What Apple Becoming Global Smartphone Leader Means to iPhone Users

Global smartphone sales are in a nosedive, but Apple is so far avoiding the worst of it, with one surprising result.

Phone sales from Samsung and other smartphone makers are suffering the effects of a slowing economy, while the iPhone is expected to see a tiny growth. The result is that Apple is on the cusp of overtaking Samsung as the leading smartphone maker in the world. And this could be bad news for iPhone users.

“While competition between the types of smartphones has certainly contributed to the maturity of each respective platform, they have taken very different routes to their current feature set. Apple releases iOS features in a very methodical fashion, waiting until the technologies and user interfaces are mature and ready for everyday customers, while Android tends to embrace bleeding-edge functionality, sometimes at the cost of stability,” Alexis Talarico, team leader at mobile app company Swenson He, told Lifewire via email. “Unless one platform or the other completely disappears, which would be highly unlikely in the near and medium term future, there will continue to be a push and pull between the two ecosystems.”

Smartphone Competition

The pace of smartphone innovation over the last 15 years has been intense. It’s hard to think of another product category where things have moved so fast. That’s partly down to the fact that multi-touch, all-screen smartphones have been an entirely new category, partly because smartphones have become the way that the majority of the world uses computers and gets online, and partly down to the competition caused by this huge sales potential.

That is to say, Apple and Samsung have been going at it tooth and nail for the past decade, and the result has been phones with an insane set of features packed into them. Phone users have enjoyed faster, ever-more-impressive cameras in their pockets, wireless earbuds that seemed like science fiction a few years ago, incredible high-dynamic-range screens that can stay on all day, and plenty more.

Samsung Galaxy Fold - folded
 Samsung Galaxy Fold. Mika Baumeister / Unsplash

For Apple users, the effects have been even more dramatic. The chips in the iPhone got so powerful that they surpassed what was available even in laptop and desktop computers while bringing all the benefits of mobile computing, like incredible low power use and the ability to run fast and cool without a fan. It’s not a push to say that the M-series MacBooks, with their all-day battery life and workstation-level performance, would not have happened without the iPhone.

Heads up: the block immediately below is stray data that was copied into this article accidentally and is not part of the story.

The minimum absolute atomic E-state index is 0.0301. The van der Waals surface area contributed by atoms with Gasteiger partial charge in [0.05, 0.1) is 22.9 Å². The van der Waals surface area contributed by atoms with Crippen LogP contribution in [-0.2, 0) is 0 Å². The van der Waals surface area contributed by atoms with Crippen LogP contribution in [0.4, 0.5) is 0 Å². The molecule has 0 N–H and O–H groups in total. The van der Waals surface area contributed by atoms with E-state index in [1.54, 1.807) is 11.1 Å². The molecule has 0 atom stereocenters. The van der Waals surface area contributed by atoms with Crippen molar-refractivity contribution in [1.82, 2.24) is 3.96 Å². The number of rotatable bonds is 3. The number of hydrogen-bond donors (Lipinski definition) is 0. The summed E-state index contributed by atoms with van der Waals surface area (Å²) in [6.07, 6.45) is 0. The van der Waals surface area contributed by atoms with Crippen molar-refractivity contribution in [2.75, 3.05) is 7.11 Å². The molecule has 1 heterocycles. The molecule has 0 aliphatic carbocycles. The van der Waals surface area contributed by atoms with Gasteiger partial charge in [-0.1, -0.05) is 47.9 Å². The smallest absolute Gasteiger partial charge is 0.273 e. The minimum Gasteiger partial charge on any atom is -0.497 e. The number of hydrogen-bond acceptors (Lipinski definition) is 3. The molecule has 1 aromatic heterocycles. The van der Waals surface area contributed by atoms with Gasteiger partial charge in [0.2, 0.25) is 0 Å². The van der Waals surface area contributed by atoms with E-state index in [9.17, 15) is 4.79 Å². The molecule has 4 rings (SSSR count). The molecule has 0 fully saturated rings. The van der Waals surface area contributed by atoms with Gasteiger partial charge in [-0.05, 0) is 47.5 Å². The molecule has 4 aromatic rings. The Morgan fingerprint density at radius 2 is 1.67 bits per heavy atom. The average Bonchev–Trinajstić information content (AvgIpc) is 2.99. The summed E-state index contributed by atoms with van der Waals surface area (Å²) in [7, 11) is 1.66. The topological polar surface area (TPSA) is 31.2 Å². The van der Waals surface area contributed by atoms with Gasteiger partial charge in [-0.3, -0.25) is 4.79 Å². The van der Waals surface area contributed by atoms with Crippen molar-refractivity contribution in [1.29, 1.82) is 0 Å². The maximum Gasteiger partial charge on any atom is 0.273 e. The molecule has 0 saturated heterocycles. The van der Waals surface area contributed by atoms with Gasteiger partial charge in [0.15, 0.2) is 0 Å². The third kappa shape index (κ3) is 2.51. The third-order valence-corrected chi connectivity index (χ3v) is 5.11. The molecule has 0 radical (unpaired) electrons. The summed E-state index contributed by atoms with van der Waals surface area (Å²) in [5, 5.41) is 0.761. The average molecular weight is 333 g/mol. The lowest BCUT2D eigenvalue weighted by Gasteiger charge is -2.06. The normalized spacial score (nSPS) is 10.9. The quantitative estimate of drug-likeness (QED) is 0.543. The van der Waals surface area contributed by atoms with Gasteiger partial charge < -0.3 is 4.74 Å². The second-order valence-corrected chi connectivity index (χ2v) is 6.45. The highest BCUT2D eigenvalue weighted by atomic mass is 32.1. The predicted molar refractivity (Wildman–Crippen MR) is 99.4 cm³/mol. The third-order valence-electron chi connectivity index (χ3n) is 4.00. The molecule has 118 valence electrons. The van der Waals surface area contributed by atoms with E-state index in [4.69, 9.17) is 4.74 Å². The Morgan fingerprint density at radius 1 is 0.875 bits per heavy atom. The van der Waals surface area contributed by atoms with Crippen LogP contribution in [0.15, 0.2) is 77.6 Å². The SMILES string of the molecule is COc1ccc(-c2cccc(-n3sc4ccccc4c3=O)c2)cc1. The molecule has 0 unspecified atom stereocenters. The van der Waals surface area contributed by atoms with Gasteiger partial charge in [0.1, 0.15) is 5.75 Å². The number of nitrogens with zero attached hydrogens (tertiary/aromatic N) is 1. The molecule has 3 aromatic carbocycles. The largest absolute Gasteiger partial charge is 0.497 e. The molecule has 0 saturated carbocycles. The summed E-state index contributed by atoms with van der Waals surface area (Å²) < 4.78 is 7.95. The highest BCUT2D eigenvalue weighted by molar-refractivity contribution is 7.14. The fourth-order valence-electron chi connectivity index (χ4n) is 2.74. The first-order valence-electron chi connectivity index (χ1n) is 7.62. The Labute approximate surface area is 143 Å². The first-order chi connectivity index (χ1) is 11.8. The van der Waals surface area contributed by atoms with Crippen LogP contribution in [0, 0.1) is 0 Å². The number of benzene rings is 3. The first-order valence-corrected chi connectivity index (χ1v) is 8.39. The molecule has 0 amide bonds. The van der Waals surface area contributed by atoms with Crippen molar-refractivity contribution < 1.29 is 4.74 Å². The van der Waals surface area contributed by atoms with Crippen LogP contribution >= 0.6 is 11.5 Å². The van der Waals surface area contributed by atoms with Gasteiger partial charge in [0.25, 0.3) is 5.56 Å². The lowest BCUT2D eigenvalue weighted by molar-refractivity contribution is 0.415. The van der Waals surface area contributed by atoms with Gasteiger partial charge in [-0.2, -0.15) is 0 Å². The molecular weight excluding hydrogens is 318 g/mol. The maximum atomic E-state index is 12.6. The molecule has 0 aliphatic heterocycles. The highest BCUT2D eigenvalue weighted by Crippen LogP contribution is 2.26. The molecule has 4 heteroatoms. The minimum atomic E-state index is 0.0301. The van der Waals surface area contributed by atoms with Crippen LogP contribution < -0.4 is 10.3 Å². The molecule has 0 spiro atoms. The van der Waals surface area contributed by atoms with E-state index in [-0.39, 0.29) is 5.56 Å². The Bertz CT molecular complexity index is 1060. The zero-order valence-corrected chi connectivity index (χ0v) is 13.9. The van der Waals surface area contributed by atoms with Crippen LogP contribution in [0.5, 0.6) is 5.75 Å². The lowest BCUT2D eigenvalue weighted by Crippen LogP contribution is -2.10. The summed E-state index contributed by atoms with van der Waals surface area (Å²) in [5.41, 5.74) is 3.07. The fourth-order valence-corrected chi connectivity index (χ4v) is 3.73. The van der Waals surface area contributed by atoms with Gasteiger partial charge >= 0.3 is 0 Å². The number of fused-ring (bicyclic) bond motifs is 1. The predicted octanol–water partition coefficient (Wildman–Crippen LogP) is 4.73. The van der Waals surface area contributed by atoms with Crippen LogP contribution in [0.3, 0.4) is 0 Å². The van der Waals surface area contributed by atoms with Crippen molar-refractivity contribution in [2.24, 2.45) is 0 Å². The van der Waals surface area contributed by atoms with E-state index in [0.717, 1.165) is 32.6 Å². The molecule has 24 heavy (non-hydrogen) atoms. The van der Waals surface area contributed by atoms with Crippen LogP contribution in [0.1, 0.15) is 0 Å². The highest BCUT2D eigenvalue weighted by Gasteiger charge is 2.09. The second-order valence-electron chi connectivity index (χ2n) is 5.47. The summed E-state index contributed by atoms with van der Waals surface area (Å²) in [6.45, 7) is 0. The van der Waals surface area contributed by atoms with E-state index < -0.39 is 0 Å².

If the iPhone becomes the market leader, dominating worldwide smartphone sales, then will Apple ease off the gas?

Coasting Along

On the one hand, Apple has let entire product lines wither in the recent past. Until the M1 MacBooks, the entire Mac laptop lineup was coasting and even getting worse. From the incessant removal of useful ports to the butterfly-keyboard debacle to supposedly “pro” computers that got hot and noisy as soon as you did anything more strenuous than checking your email, the Mac looked like Apple had forgotten about it.

That all changes with the switch to Apple Silicon and the rebirth of the MacBook Pro with an SD card slot and HDMI port, but it shows that even modern-day Apple can get lazy or negligent.

On the other hand, the iPhone is Apple’s moneymaker, and even if it pulls ahead of Samsung, that’s no reason to slow down.

First iPhone on display under glass at Macworld 2007
 First iPhone on display. ArnoldReinhold / Wikipedia

And, of course, it’s not just Samsung.

But becoming the global smartphone leader might have another problem for Apple, in the form of increased government scrutiny. It’s one thing to play fast and loose with monopolistic practices when you’re not the market leader, quite another when you’re clearly selling more phones than anyone else.

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